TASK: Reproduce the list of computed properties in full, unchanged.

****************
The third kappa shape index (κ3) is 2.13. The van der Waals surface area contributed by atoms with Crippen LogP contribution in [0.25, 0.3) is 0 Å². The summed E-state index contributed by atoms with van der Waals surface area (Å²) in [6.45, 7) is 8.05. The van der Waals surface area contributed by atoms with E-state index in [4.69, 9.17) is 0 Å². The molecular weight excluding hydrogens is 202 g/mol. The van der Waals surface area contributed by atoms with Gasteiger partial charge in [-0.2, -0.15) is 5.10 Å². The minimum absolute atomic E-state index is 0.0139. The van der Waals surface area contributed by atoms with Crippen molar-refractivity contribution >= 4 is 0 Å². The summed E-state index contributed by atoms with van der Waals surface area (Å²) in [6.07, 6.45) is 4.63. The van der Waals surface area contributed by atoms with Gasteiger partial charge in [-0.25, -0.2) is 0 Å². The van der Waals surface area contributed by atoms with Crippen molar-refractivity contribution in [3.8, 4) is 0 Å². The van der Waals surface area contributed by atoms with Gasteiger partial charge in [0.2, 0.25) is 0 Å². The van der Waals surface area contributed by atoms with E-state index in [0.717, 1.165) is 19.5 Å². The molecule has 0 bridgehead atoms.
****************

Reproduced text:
The third kappa shape index (κ3) is 2.13. The van der Waals surface area contributed by atoms with Crippen LogP contribution in [0.25, 0.3) is 0 Å². The summed E-state index contributed by atoms with van der Waals surface area (Å²) in [6.45, 7) is 8.05. The van der Waals surface area contributed by atoms with E-state index in [4.69, 9.17) is 0 Å². The molecular weight excluding hydrogens is 202 g/mol. The van der Waals surface area contributed by atoms with Gasteiger partial charge in [-0.2, -0.15) is 5.10 Å². The minimum absolute atomic E-state index is 0.0139. The van der Waals surface area contributed by atoms with Crippen molar-refractivity contribution >= 4 is 0 Å². The summed E-state index contributed by atoms with van der Waals surface area (Å²) in [6.07, 6.45) is 4.63. The van der Waals surface area contributed by atoms with Gasteiger partial charge in [-0.25, -0.2) is 0 Å². The van der Waals surface area contributed by atoms with Crippen molar-refractivity contribution in [3.8, 4) is 0 Å². The van der Waals surface area contributed by atoms with Gasteiger partial charge in [0.2, 0.25) is 0 Å². The van der Waals surface area contributed by atoms with E-state index in [0.717, 1.165) is 19.5 Å². The molecule has 0 bridgehead atoms.